There's a zombie apocalypse novel called World War Z (nothing like the crappy movie) where the outbreak is detected in China but they cover it up at first for political reasons and the succesion of botched responses ensure the disease spreads: its the same with the US.

    It was an oddly perceptive novel, it saw a cynical US VP (Cheney-like) and incompetent President (Jr) ignore the problem in favour of forever wars and then the new president is "one of those people" (they never say he's black but its implied, so Obama) with a dopey grinning VP (basically Biden without the groping)-this was published in 2006 before Obama appeared on the scene, so the author saw a potential for a shift in US politics that did happen. Hopefully Brooks didn't get everything right.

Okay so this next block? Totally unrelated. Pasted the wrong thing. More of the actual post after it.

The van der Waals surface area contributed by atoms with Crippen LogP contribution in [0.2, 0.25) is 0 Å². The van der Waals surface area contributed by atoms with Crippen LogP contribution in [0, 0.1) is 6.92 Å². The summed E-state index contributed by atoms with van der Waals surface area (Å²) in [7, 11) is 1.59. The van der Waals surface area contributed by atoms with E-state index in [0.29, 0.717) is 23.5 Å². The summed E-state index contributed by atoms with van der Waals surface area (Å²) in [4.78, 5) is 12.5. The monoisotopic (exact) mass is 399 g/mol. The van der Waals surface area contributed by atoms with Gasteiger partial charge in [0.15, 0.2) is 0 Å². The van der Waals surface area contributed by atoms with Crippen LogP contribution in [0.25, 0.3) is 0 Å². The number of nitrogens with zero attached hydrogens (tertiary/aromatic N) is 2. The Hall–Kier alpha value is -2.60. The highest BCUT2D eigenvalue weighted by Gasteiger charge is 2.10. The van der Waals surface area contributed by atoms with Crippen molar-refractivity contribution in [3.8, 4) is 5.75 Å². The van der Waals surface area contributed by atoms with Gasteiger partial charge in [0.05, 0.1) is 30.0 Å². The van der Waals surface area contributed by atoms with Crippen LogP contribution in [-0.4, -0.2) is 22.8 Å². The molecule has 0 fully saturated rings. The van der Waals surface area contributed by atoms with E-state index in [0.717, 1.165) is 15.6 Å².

I’ve heard that book was uncomfortably prescient in some aspects. With any potential vaccine months away, and the Politburo only now allowing limited outside assessment of the situation on the ground, there’s no way to know at this point how severe the situation will turn out to be. It’s too early to be chicken little, and too late to assume the worst is over.
    Quote Originally Posted by Common Soldier View Post
    Maybe China's response wasn't perfect, but it was an improvement over its response to SARS, which shows it learned something. I am not convinced the US response would have been any better.
    Per the CFR assessment and direct comparison between Chinese vs US methods employed during the last “pandemic,” one doesn’t need to be convinced. It’s not about who’s better or worse. The Politburo has time and again been deliberately opaque and restrictive about these things, employing unscientific, politicized measures that are objectively less effective than those employed by more transparent and science-based systems like in the US. None of this is new information to be “learned.”

  19. #39
    Aexodus's Avatar Persuasion>Coercion